Patient readmission back into the hospital within a month of discharge has been a common occurrence and has driven up the cost of care for insurers and patients alike for many years.
Medicare has taken noticed of the practice and, for the second year, has penalized hospitals with excessive patience remittance of 30 days or less. This has been Medicare’s strongest effort to reduce the costly readmission rates.
About two-thirds of the hospitals penalized were eligible for Medicare payments. These hospitals were fined in the form of lower readmission payments. This translates to hospitals losing $227 million to the Medicare program that began in October, according to Kaiser Health News.
To lower cost, Medicare has also undertaken a two-pronged approach, focusing on both the research and payment side. Under the Independence at Home Demonstration, which is made up of 15 independent practices and 3 consortia, Medicare has designed this program to identify new processes and policies with hospitals to reduce the monthly readmission rates. While on the payment side, they are aggressively cutting the reimbursement payments to the penalized hospitals.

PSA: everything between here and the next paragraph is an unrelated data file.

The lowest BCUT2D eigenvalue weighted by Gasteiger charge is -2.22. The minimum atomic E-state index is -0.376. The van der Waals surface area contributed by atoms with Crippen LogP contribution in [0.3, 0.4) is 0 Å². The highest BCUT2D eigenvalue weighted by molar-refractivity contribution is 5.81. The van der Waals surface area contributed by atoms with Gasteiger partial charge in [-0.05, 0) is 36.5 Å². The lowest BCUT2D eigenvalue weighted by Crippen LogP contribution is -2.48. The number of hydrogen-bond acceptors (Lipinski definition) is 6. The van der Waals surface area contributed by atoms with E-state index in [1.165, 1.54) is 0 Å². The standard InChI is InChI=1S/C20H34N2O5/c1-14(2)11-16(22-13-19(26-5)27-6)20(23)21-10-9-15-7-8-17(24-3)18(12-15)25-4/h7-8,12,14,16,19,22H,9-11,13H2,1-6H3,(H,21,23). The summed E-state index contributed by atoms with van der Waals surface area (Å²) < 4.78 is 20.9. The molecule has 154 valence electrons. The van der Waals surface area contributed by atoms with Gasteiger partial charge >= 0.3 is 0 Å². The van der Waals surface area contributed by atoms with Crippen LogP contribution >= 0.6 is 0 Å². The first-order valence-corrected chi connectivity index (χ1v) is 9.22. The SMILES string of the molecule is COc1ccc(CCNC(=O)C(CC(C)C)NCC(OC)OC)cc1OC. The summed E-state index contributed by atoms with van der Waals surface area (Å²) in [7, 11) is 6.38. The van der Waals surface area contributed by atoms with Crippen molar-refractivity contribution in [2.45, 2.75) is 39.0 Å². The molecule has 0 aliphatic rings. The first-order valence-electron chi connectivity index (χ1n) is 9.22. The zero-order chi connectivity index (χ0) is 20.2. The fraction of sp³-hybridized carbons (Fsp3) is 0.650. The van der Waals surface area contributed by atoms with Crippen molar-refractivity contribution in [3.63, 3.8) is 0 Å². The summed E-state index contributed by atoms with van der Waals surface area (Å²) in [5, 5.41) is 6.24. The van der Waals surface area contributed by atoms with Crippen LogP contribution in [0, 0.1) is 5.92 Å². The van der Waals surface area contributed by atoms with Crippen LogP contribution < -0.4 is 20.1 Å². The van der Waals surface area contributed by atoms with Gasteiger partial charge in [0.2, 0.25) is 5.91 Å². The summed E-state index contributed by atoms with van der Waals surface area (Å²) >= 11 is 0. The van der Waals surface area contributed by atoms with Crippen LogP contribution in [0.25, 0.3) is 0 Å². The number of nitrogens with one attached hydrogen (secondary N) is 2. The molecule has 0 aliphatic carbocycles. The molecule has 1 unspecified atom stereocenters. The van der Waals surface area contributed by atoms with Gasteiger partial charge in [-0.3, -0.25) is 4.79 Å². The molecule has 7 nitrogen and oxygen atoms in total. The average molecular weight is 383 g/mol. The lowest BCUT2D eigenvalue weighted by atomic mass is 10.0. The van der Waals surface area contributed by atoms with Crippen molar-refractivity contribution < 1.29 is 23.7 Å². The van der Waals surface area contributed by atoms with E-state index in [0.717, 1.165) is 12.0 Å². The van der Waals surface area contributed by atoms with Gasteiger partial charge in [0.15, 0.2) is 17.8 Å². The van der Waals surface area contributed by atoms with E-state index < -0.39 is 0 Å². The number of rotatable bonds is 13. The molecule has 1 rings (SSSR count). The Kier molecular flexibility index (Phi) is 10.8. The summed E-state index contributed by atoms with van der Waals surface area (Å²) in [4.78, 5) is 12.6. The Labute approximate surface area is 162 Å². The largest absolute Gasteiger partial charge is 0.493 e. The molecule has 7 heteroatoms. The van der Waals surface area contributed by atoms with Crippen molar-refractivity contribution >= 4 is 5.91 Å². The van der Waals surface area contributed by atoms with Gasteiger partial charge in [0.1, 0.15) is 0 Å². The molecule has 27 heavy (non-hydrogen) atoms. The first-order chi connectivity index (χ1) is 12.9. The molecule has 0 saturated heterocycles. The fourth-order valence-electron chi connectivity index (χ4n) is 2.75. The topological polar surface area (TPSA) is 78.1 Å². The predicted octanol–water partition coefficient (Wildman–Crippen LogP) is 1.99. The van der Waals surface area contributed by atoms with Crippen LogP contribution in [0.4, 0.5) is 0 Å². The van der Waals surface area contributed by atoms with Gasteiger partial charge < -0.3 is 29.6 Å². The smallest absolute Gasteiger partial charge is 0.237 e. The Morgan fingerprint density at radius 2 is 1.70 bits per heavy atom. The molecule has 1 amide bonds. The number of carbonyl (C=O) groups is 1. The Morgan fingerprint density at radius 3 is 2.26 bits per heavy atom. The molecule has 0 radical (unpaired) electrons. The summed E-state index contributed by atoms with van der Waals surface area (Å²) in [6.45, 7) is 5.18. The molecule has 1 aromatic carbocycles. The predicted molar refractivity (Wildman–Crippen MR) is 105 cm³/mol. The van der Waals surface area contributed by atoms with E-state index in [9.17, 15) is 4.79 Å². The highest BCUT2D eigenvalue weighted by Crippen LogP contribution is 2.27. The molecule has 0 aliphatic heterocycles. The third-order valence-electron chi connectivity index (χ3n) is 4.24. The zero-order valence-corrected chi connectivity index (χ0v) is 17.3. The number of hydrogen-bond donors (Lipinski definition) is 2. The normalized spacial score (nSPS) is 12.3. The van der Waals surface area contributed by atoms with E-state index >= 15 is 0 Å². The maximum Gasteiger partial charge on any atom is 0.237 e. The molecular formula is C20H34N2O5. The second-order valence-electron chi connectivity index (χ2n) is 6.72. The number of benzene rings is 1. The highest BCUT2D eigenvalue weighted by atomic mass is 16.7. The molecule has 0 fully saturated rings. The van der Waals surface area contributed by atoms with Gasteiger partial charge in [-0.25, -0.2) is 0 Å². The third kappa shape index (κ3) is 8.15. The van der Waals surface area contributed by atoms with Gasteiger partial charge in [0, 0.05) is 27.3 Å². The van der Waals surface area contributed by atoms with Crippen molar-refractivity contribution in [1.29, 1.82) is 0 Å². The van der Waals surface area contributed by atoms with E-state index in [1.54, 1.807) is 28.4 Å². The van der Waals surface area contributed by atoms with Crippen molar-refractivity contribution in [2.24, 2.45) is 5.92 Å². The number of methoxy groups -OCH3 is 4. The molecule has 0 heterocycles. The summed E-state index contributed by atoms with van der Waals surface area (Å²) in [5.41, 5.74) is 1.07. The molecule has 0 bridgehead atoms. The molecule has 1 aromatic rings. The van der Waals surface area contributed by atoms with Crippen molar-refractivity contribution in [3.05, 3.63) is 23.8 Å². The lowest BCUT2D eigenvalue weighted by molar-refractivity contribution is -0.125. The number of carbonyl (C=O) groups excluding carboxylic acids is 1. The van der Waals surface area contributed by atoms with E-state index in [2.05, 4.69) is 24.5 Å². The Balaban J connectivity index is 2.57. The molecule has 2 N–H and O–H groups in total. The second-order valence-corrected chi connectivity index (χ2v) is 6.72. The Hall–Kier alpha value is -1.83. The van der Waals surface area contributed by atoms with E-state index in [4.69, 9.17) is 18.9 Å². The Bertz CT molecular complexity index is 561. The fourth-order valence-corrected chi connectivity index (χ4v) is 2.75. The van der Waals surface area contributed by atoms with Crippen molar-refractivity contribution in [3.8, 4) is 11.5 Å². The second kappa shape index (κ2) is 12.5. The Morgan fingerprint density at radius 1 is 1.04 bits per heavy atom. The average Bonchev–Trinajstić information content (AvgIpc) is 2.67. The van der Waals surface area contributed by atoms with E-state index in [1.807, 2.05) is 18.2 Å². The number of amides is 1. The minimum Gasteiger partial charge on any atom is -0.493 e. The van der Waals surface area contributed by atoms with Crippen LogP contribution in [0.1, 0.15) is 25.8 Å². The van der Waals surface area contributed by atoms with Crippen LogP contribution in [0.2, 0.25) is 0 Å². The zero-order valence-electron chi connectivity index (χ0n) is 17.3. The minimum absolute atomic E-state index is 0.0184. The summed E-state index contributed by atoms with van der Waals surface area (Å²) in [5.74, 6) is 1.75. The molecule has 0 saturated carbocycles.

The numbers in hospital penalties averaged so slightly between both years. In round one 1,371 fines were given. In round two, 1,074 repeat penalties were re-issued and 283 new penalties that had gone unnoticed last year were added to the roster this year.
Furthermore, hospitals that were less likely to be fined were those treating the fewest numbers of impoverished or lower income patience.
Please give us your feedback!
Do you think Medicare’s penalizing hospitals for readmission rates will help bring down the cost in the long run? Should all healthcare providers, who are not participating, follow suit?
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